Upon review of the record throughout this litigation, we conclude that no special circumstances have been shown that would render unjust an award of attorney's fees against the Supreme Court of Virginia. Accordingly, we will order the Supreme Court of Virginia and its Chief Justice, in their official capacities, to pay to Consumers reasonable attorney's fees for the services of its counsel in this action, insofar as such services were performed to prevent the enforcement of the Rule. The amount of the fees, if not agreed upon between the Supreme Court of Virginia and Consumers within 30 days from the date of our order, shall be determined by this Court directly, or after reference to and report thereon by a master.

WARRINER, District Judge, dissenting in part and concurring in part.

I dissent from the majority opinion with respect to its award of attorney's fees against the Supreme Court of Virginia.[1] Insofar as the opinion speaks to the Virginia State Bar, I concur in the result only.

 
I.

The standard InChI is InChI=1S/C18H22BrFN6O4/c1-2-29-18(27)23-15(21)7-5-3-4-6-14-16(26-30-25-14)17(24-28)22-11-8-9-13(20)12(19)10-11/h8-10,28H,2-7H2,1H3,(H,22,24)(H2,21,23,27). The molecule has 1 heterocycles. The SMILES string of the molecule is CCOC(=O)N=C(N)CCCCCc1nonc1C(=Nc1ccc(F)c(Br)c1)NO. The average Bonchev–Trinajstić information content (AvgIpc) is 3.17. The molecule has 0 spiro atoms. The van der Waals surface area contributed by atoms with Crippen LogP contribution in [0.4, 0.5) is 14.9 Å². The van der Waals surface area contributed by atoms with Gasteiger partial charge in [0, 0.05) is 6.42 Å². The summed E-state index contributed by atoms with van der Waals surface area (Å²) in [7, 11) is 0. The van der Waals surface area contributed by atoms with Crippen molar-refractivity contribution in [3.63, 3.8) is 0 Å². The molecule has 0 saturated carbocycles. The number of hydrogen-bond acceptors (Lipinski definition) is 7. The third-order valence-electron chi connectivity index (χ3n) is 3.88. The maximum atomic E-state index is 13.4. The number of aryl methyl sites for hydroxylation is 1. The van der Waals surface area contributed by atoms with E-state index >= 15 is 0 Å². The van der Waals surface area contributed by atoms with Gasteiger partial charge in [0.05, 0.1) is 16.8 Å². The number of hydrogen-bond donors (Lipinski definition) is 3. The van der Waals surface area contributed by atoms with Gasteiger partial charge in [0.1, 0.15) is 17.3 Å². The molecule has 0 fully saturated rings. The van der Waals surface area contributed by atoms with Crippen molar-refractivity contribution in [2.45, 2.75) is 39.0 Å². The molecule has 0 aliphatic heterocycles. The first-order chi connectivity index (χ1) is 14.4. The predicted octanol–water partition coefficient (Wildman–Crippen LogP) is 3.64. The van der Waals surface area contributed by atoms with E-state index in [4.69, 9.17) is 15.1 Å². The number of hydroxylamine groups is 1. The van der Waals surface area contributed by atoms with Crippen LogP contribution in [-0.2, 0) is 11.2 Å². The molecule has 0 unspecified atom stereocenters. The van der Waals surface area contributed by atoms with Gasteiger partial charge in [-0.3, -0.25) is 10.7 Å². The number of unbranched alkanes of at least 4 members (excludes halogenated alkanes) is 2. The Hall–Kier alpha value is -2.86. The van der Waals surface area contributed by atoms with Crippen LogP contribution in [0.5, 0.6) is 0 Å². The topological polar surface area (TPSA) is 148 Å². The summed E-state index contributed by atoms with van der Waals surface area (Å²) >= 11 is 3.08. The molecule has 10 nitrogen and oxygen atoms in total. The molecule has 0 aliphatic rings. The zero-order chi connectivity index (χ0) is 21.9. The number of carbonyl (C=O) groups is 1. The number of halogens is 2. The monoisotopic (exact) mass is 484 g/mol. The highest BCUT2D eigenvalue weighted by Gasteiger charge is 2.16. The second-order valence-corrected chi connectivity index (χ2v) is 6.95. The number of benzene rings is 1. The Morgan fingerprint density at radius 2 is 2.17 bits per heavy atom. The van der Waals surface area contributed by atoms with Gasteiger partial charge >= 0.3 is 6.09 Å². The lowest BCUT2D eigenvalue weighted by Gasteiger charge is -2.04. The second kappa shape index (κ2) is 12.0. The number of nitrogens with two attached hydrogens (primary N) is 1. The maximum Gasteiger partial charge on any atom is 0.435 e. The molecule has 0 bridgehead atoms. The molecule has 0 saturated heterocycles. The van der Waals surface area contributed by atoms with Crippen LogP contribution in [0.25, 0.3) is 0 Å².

My dissent with respect to the fee award against the Virginia Court can be understood best by examining the record. Plaintiffs sought a declaratory judgment that the Virginia Court and the State Bar had violated the First and Fourteenth Amendment rights of plaintiffs and their members to gather, publish, and receive information regarding lawyers in Arlington County, Virginia. Plaintiffs also sought an injunction against the enforcement of the rule prohibiting advertising by lawyers, DR2-102(A) (6) of the Code of Professional Responsibility of the Virginia State Bar. The Complaint alleged that the Virginia Court had promulgated the Code[2] and that the State Bar had the delegated authority to enforce the Code. Consumers Union of United States, Inc. v. American Bar Ass'n., 427 F. Supp. 506, 508 (E.D.Va.1976). The majority of this Court concluded in its original opinion that plaintiffs had a First Amendment right to gather, publish, and receive consumer information about lawyers, save for fee information.[3]Id. at 523. Accordingly, the majority held that insofar as DR2-102(A) (6) prohibited the advertising of not inherently misleading or deceptive consumer information, with the above exception, the public's right to the information was paramount, and the rule was pro tanto invalid. Id. at 521-23. In addition to this declaratory judgment, the Virginia Court and State Bar were enjoined from enforcing the rule. Id. at 523.